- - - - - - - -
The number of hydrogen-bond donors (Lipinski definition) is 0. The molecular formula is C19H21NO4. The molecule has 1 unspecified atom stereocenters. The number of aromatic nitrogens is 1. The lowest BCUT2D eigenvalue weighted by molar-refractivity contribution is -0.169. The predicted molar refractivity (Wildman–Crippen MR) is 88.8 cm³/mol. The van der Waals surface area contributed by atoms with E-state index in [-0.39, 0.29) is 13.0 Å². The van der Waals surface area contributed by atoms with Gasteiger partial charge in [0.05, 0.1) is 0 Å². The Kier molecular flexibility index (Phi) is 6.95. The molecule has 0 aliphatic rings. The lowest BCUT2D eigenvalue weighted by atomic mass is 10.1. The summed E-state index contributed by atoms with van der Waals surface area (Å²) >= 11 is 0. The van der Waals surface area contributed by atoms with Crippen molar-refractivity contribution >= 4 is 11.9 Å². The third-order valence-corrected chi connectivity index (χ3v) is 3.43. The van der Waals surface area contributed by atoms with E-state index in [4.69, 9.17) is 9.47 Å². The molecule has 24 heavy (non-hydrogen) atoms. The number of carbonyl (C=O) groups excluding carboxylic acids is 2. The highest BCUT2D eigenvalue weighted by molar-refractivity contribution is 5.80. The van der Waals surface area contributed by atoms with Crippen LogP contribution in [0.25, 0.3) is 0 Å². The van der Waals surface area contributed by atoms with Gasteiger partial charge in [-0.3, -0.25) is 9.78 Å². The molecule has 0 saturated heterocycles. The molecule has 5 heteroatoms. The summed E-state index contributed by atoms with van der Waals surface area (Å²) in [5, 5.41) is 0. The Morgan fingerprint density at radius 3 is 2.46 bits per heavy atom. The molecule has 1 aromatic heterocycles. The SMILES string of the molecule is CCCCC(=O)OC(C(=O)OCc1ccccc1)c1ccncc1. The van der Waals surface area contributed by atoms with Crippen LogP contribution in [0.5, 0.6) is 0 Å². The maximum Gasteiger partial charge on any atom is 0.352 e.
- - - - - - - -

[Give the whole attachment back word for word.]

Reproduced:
The number of hydrogen-bond donors (Lipinski definition) is 0. The molecular formula is C19H21NO4. The molecule has 1 unspecified atom stereocenters. The number of aromatic nitrogens is 1. The lowest BCUT2D eigenvalue weighted by molar-refractivity contribution is -0.169. The predicted molar refractivity (Wildman–Crippen MR) is 88.8 cm³/mol. The van der Waals surface area contributed by atoms with E-state index in [-0.39, 0.29) is 13.0 Å². The van der Waals surface area contributed by atoms with Gasteiger partial charge in [0.05, 0.1) is 0 Å². The Kier molecular flexibility index (Phi) is 6.95. The molecule has 0 aliphatic rings. The lowest BCUT2D eigenvalue weighted by atomic mass is 10.1. The summed E-state index contributed by atoms with van der Waals surface area (Å²) >= 11 is 0. The van der Waals surface area contributed by atoms with Crippen molar-refractivity contribution >= 4 is 11.9 Å². The third-order valence-corrected chi connectivity index (χ3v) is 3.43. The van der Waals surface area contributed by atoms with E-state index in [4.69, 9.17) is 9.47 Å². The molecule has 24 heavy (non-hydrogen) atoms. The number of carbonyl (C=O) groups excluding carboxylic acids is 2. The highest BCUT2D eigenvalue weighted by molar-refractivity contribution is 5.80. The van der Waals surface area contributed by atoms with Crippen LogP contribution in [0.25, 0.3) is 0 Å². The van der Waals surface area contributed by atoms with Gasteiger partial charge in [-0.3, -0.25) is 9.78 Å². The molecule has 0 saturated heterocycles. The molecule has 5 heteroatoms. The summed E-state index contributed by atoms with van der Waals surface area (Å²) in [5, 5.41) is 0. The Morgan fingerprint density at radius 3 is 2.46 bits per heavy atom. The molecule has 1 aromatic heterocycles. The SMILES string of the molecule is CCCCC(=O)OC(C(=O)OCc1ccccc1)c1ccncc1. The van der Waals surface area contributed by atoms with Crippen LogP contribution in [0.5, 0.6) is 0 Å². The maximum Gasteiger partial charge on any atom is 0.352 e.